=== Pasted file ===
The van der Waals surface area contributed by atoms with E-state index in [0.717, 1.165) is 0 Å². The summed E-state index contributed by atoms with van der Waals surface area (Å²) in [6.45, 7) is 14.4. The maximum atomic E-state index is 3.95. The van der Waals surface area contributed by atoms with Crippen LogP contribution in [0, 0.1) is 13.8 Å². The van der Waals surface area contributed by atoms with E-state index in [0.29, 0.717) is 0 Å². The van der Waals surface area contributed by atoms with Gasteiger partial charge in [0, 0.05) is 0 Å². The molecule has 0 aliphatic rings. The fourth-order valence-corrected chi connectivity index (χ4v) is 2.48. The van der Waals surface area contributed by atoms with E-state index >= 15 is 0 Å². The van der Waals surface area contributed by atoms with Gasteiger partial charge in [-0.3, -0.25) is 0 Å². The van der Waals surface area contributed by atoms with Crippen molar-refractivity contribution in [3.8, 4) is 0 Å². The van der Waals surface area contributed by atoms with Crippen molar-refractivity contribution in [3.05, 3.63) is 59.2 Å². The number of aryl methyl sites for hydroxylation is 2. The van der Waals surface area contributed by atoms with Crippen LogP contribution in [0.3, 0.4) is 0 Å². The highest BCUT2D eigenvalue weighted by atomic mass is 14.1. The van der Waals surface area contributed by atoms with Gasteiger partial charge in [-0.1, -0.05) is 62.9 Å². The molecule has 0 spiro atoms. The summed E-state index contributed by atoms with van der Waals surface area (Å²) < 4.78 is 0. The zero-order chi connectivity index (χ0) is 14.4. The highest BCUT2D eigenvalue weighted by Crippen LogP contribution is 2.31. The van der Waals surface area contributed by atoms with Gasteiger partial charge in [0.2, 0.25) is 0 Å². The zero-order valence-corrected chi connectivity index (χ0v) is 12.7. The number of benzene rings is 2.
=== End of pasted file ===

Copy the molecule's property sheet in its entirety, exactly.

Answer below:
The van der Waals surface area contributed by atoms with E-state index in [0.717, 1.165) is 0 Å². The summed E-state index contributed by atoms with van der Waals surface area (Å²) in [6.45, 7) is 14.4. The maximum atomic E-state index is 3.95. The van der Waals surface area contributed by atoms with Crippen LogP contribution in [0, 0.1) is 13.8 Å². The van der Waals surface area contributed by atoms with E-state index in [0.29, 0.717) is 0 Å². The van der Waals surface area contributed by atoms with Gasteiger partial charge in [0, 0.05) is 0 Å². The molecule has 0 aliphatic rings. The fourth-order valence-corrected chi connectivity index (χ4v) is 2.48. The van der Waals surface area contributed by atoms with E-state index >= 15 is 0 Å². The van der Waals surface area contributed by atoms with Gasteiger partial charge in [-0.3, -0.25) is 0 Å². The van der Waals surface area contributed by atoms with Crippen molar-refractivity contribution in [3.8, 4) is 0 Å². The van der Waals surface area contributed by atoms with Crippen molar-refractivity contribution in [3.05, 3.63) is 59.2 Å². The number of aryl methyl sites for hydroxylation is 2. The van der Waals surface area contributed by atoms with Crippen LogP contribution in [0.3, 0.4) is 0 Å². The highest BCUT2D eigenvalue weighted by atomic mass is 14.1. The van der Waals surface area contributed by atoms with Gasteiger partial charge in [-0.1, -0.05) is 62.9 Å². The molecule has 0 spiro atoms. The summed E-state index contributed by atoms with van der Waals surface area (Å²) < 4.78 is 0. The zero-order chi connectivity index (χ0) is 14.4. The highest BCUT2D eigenvalue weighted by Crippen LogP contribution is 2.31. The van der Waals surface area contributed by atoms with Gasteiger partial charge in [0.2, 0.25) is 0 Å². The zero-order valence-corrected chi connectivity index (χ0v) is 12.7. The number of benzene rings is 2.